The following is a partial list of the level of involvement by IHS 
and other expectations of the grantee/awardee:
A. IHS Programmatic Involvement
    (1) Approve proposed key positions/personnel.
    (2) Facilitate linkages to other IHS/federal government resources 
and help grantees access appropriate technical assistance.
    (3) Assure that the grantee's projects are responsive to IHS's 
mission, specifically the implementation of Zero Suicide Initiative.
    (4) Coordinate cross-site evaluation participation in grantee and 
staff required monitoring conference calls.
    (5) Promote collaboration with other IHS and federal health and 
behavioral health initiatives, including the Substance Abuse Mental 
Health Services Administration (SAMHSA), the National Action Alliance 
for Suicide Prevention (NAASP), the National Suicide Prevention 
Lifeline (NSPLL), and the Suicide Prevention Resource Center (SPRC).
    (6) Provide technical assistance on sustainability issues.
B. Grantee/Awardee Cooperative Agreement Award Activities
    (1) Seek IHS's approval for key positions to be filled. Key 
positions include, but are not limited to, the Project Director and 
Evaluator.
    (2) Consult and accept guidance from IHS staff on performance of 
programmatic and data collection activities to achieve the goals of the 
cooperative agreement.
    (3) Maintain ongoing communication with IHS including a minimum of 
one call per month, keeping federal program staff informed of emerging 
issues, developments, and problems as appropriate.
    (4) Invite the IHS Program Official to take part in policy, 
steering, advisory, or other task forces.
    (5) Maintain ongoing collaboration with the IHS National Evaluation 
contractor, the Suicide Prevention Resource Center, and the National 
Suicide Prevention Lifeline.
    (6) Provide required documentation for monthly and annual 
reporting, and data surveillance around suicidal behavior in selected 
health and behavioral health care systems.
    The following are examples of types of direct services that could 
be provided using the award (be sure to describe your use of grant 
funds for these activities in Project Narrative):
     Hire new staff or pay for salary;
     Universal Screening of all individuals receiving care to 
identify risk of suicidal thoughts and behaviors;
     Conducting comprehensive risk assessment of individuals 
identified at risk for suicide, and ensure reassessment as appropriate;
     Implementation of effective, evidence-based treatments 
that specifically treat suicidal ideation and behaviors;
     Training of clinical staff to provide direct treatment in 
suicide prevention and evaluate individual outcomes throughout the 
treatment process;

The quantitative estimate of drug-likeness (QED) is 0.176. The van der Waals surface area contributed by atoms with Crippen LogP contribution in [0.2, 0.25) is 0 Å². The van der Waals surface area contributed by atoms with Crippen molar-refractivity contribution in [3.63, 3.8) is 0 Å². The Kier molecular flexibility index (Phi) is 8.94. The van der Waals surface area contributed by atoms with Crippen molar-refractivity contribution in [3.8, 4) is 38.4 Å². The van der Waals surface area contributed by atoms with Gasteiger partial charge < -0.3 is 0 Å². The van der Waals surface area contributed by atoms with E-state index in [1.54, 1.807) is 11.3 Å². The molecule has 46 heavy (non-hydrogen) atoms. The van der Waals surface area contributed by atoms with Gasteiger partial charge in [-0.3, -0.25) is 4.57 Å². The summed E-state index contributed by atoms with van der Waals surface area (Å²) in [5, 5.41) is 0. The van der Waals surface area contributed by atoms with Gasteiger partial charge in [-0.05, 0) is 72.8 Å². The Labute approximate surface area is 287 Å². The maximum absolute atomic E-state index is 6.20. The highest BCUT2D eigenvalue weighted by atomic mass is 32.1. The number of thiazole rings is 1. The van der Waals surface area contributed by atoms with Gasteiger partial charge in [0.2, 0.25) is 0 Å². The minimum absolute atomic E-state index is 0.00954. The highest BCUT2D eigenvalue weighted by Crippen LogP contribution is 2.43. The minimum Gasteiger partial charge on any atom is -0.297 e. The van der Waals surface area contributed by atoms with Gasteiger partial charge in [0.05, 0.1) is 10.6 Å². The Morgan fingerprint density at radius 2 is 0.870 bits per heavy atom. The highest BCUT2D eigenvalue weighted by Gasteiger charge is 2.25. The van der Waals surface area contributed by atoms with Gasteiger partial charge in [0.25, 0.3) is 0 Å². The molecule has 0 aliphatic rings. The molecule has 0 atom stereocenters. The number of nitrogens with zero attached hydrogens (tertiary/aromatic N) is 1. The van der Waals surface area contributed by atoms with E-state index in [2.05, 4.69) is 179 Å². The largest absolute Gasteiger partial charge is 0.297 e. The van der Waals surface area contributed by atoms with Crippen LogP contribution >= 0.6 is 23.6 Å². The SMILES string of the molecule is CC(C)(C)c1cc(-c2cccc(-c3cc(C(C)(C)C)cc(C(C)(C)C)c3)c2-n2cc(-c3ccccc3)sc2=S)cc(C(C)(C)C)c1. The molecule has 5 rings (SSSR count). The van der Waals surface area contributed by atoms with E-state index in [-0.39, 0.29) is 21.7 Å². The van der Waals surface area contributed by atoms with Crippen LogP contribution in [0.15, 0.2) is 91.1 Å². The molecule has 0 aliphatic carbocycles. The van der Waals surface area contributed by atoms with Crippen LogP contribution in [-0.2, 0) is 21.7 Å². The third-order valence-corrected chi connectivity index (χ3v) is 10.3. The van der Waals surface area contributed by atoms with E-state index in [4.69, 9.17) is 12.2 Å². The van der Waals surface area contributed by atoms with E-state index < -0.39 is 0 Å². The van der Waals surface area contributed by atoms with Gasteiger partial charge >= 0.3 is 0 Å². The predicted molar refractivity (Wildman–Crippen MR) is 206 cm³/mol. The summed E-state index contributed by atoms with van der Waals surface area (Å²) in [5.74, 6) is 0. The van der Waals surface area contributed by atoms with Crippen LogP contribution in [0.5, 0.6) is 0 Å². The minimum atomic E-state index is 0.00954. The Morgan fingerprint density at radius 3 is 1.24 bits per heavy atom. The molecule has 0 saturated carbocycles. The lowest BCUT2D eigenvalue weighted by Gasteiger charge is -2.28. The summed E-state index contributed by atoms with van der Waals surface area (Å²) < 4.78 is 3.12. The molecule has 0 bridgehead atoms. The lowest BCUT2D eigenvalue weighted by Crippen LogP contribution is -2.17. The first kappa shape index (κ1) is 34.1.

Training of the health care workforce in suicide 
prevention evidence-based, best-practice services relevant to their 
position, including the identification, assessment, management and 
treatment, and evaluation of individuals throughout the overall 
process;
     Ensuring that the most appropriate, least restrictive 
treatment and support is provided, including brief intervention and 
follow-up from crisis, respite and residential care, and partial or 
full hospitalization; and
     Developing protocols for every individual identified as at 
risk of suicide to continuously monitor the individual's progress 
through their electronic health record (EHR) or other data management 
system to include the following:
    [cir] Protocols for safety planning and reducing access to lethal 
means;
    [cir] Rapid follow-up of adults who have attempted suicide or 
experienced a suicidal crisis after being discharged from a treatment 
facility e.g., local emergency departments, inpatient psychiatric 
facilities, including direct linkage with appropriate health care 
agencies to ensure coordinated care services are in place; and
    [cir] Protocols to ensure client safety, especially among high-risk 
adults in health care systems who have attempted suicide, experienced a 
suicidal crisis, and/or have a serious mental illness. This must 
include outreach telephone

[[Page 39603]]

contact within 24 to 48 hours after discharge and securing an 
appointment within 1 week of discharge.
    The following are examples of types of program operations and 
development that could be provided using the award (be sure to describe 
your use of grant funds for these activities in Project Narrative):
     Hire new staff or pay for salary;
     Transforming the health system to include a leadership-
driven, safety-oriented culture committed to dramatically reducing 
suicide among people under care, and to accept and embed the Zero 
Suicide model within their agencies;
     Developing partnerships with other service providers for 
service delivery;
     Adopting and/or enhancing your computer system, management 
information system (MIS), electronic health records (EHRs), etc., to 
document and manage client needs, care process, integration with 
related support services, and outcomes;
     Training/education/workforce development to aid current 
staff or other providers in the community identify mental health or 
substance abuse issues or provide effective services consistent with 
the purpose of the grant program; and
     Developing policy(ies) to support needed service system 
improvements (e.g., rate-setting activities, establishment of standards 
of care, adherence to the National Standards for Culturally and 
Linguistically Appropriate Services (CLAS) in Health and Health Care, 
development/revision of credentialing, licensure, or accreditation 
requirements).